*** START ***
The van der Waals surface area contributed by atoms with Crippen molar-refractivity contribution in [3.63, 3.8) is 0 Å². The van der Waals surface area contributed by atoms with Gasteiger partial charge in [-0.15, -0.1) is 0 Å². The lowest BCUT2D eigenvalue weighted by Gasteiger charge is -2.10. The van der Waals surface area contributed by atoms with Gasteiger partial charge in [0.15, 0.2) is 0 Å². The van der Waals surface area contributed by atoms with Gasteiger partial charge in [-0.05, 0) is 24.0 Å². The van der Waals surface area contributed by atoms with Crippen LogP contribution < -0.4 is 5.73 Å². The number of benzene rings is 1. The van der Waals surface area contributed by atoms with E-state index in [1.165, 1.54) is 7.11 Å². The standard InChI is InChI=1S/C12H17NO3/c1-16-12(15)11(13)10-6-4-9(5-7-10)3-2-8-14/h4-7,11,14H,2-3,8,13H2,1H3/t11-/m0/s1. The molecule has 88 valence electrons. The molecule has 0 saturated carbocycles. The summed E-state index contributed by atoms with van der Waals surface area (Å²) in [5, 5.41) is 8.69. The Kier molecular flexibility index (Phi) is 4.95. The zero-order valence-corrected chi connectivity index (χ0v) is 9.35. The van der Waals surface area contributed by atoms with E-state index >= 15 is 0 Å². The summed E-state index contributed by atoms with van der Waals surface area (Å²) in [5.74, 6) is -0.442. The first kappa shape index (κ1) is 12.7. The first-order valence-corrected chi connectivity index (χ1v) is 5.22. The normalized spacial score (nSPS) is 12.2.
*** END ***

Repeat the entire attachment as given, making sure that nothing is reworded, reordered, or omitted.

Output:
The van der Waals surface area contributed by atoms with Crippen molar-refractivity contribution in [3.63, 3.8) is 0 Å². The van der Waals surface area contributed by atoms with Gasteiger partial charge in [-0.15, -0.1) is 0 Å². The lowest BCUT2D eigenvalue weighted by Gasteiger charge is -2.10. The van der Waals surface area contributed by atoms with Gasteiger partial charge in [0.15, 0.2) is 0 Å². The van der Waals surface area contributed by atoms with Gasteiger partial charge in [-0.05, 0) is 24.0 Å². The van der Waals surface area contributed by atoms with Crippen LogP contribution < -0.4 is 5.73 Å². The number of benzene rings is 1. The van der Waals surface area contributed by atoms with E-state index in [1.165, 1.54) is 7.11 Å². The standard InChI is InChI=1S/C12H17NO3/c1-16-12(15)11(13)10-6-4-9(5-7-10)3-2-8-14/h4-7,11,14H,2-3,8,13H2,1H3/t11-/m0/s1. The molecule has 88 valence electrons. The molecule has 0 saturated carbocycles. The summed E-state index contributed by atoms with van der Waals surface area (Å²) in [5, 5.41) is 8.69. The Kier molecular flexibility index (Phi) is 4.95. The zero-order valence-corrected chi connectivity index (χ0v) is 9.35. The van der Waals surface area contributed by atoms with E-state index >= 15 is 0 Å². The summed E-state index contributed by atoms with van der Waals surface area (Å²) in [5.74, 6) is -0.442. The first kappa shape index (κ1) is 12.7. The first-order valence-corrected chi connectivity index (χ1v) is 5.22. The normalized spacial score (nSPS) is 12.2.